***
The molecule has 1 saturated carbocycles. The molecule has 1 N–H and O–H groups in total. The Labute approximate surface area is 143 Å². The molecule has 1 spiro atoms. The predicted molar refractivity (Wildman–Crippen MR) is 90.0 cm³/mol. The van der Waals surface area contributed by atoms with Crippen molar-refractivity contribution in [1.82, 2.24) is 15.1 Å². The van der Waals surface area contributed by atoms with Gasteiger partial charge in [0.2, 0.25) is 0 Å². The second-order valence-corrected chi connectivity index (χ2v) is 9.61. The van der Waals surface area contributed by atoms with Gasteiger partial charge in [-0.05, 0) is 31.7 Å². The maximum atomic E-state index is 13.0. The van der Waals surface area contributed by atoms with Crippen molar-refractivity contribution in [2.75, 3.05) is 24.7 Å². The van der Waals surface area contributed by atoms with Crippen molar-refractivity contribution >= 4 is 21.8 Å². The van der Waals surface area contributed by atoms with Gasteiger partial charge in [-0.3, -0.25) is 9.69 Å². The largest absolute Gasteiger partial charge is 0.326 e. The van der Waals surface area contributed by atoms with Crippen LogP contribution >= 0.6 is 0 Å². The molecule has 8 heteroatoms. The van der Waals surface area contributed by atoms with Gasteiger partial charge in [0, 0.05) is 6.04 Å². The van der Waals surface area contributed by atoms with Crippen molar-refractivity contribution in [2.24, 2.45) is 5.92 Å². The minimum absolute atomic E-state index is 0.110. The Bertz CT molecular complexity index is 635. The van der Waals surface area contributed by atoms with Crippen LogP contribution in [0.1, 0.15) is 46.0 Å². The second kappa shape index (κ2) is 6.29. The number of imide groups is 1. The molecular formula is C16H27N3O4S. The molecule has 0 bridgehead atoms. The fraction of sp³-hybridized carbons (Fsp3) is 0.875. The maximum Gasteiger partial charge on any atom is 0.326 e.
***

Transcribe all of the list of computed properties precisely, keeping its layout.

The molecule has 1 saturated carbocycles. The molecule has 1 N–H and O–H groups in total. The Labute approximate surface area is 143 Å². The molecule has 1 spiro atoms. The predicted molar refractivity (Wildman–Crippen MR) is 90.0 cm³/mol. The van der Waals surface area contributed by atoms with Crippen molar-refractivity contribution in [1.82, 2.24) is 15.1 Å². The van der Waals surface area contributed by atoms with Gasteiger partial charge in [0.2, 0.25) is 0 Å². The second-order valence-corrected chi connectivity index (χ2v) is 9.61. The van der Waals surface area contributed by atoms with Gasteiger partial charge in [-0.05, 0) is 31.7 Å². The maximum atomic E-state index is 13.0. The van der Waals surface area contributed by atoms with Crippen molar-refractivity contribution in [2.75, 3.05) is 24.7 Å². The van der Waals surface area contributed by atoms with Crippen molar-refractivity contribution >= 4 is 21.8 Å². The van der Waals surface area contributed by atoms with Gasteiger partial charge in [-0.3, -0.25) is 9.69 Å². The largest absolute Gasteiger partial charge is 0.326 e. The van der Waals surface area contributed by atoms with Crippen LogP contribution >= 0.6 is 0 Å². The molecule has 8 heteroatoms. The van der Waals surface area contributed by atoms with Gasteiger partial charge in [0, 0.05) is 6.04 Å². The van der Waals surface area contributed by atoms with Crippen molar-refractivity contribution in [2.24, 2.45) is 5.92 Å². The minimum absolute atomic E-state index is 0.110. The Bertz CT molecular complexity index is 635. The van der Waals surface area contributed by atoms with Crippen LogP contribution in [0.1, 0.15) is 46.0 Å². The second kappa shape index (κ2) is 6.29. The number of imide groups is 1. The molecular formula is C16H27N3O4S. The molecule has 0 bridgehead atoms. The fraction of sp³-hybridized carbons (Fsp3) is 0.875. The maximum Gasteiger partial charge on any atom is 0.326 e.